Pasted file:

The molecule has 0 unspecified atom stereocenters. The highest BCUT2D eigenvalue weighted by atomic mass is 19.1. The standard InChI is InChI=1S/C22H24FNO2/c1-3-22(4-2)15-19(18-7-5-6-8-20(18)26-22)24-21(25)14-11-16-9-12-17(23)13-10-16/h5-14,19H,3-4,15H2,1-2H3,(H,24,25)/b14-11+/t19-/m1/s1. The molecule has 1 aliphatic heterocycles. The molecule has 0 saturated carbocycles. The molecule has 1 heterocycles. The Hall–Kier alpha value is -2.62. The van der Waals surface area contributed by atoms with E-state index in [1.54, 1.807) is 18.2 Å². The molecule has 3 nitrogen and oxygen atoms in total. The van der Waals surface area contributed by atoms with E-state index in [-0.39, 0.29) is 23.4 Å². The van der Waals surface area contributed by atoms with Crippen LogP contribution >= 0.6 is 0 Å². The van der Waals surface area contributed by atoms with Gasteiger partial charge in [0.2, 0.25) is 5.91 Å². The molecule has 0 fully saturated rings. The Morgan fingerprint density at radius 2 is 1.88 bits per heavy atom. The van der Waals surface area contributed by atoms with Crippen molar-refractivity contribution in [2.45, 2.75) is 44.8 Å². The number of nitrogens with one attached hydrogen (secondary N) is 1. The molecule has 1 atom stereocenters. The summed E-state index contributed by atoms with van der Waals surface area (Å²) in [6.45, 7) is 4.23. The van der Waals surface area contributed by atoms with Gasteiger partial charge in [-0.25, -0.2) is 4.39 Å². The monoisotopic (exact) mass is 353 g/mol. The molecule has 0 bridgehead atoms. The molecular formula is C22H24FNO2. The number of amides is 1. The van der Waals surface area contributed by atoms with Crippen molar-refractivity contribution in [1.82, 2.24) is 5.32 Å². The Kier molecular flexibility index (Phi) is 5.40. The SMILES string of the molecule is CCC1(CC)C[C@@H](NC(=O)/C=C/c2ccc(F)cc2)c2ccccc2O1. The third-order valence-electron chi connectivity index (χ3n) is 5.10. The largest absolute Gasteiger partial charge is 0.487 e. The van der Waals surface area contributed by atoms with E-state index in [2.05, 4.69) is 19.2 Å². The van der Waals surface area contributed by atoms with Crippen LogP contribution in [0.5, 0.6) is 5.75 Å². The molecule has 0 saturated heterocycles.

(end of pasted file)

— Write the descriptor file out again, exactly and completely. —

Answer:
The molecule has 0 unspecified atom stereocenters. The highest BCUT2D eigenvalue weighted by atomic mass is 19.1. The standard InChI is InChI=1S/C22H24FNO2/c1-3-22(4-2)15-19(18-7-5-6-8-20(18)26-22)24-21(25)14-11-16-9-12-17(23)13-10-16/h5-14,19H,3-4,15H2,1-2H3,(H,24,25)/b14-11+/t19-/m1/s1. The molecule has 1 aliphatic heterocycles. The molecule has 0 saturated carbocycles. The molecule has 1 heterocycles. The Hall–Kier alpha value is -2.62. The van der Waals surface area contributed by atoms with E-state index in [1.54, 1.807) is 18.2 Å². The molecule has 3 nitrogen and oxygen atoms in total. The van der Waals surface area contributed by atoms with E-state index in [-0.39, 0.29) is 23.4 Å². The van der Waals surface area contributed by atoms with Crippen LogP contribution >= 0.6 is 0 Å². The van der Waals surface area contributed by atoms with Gasteiger partial charge in [0.2, 0.25) is 5.91 Å². The molecule has 0 fully saturated rings. The Morgan fingerprint density at radius 2 is 1.88 bits per heavy atom. The van der Waals surface area contributed by atoms with Crippen molar-refractivity contribution in [2.45, 2.75) is 44.8 Å². The number of nitrogens with one attached hydrogen (secondary N) is 1. The molecule has 1 atom stereocenters. The summed E-state index contributed by atoms with van der Waals surface area (Å²) in [6.45, 7) is 4.23. The van der Waals surface area contributed by atoms with Gasteiger partial charge in [-0.25, -0.2) is 4.39 Å². The monoisotopic (exact) mass is 353 g/mol. The molecule has 0 bridgehead atoms. The molecular formula is C22H24FNO2. The number of amides is 1. The van der Waals surface area contributed by atoms with Crippen molar-refractivity contribution in [1.82, 2.24) is 5.32 Å². The Kier molecular flexibility index (Phi) is 5.40. The SMILES string of the molecule is CCC1(CC)C[C@@H](NC(=O)/C=C/c2ccc(F)cc2)c2ccccc2O1. The third-order valence-electron chi connectivity index (χ3n) is 5.10. The largest absolute Gasteiger partial charge is 0.487 e. The van der Waals surface area contributed by atoms with E-state index in [2.05, 4.69) is 19.2 Å². The van der Waals surface area contributed by atoms with Crippen LogP contribution in [0.5, 0.6) is 5.75 Å². The molecule has 0 saturated heterocycles.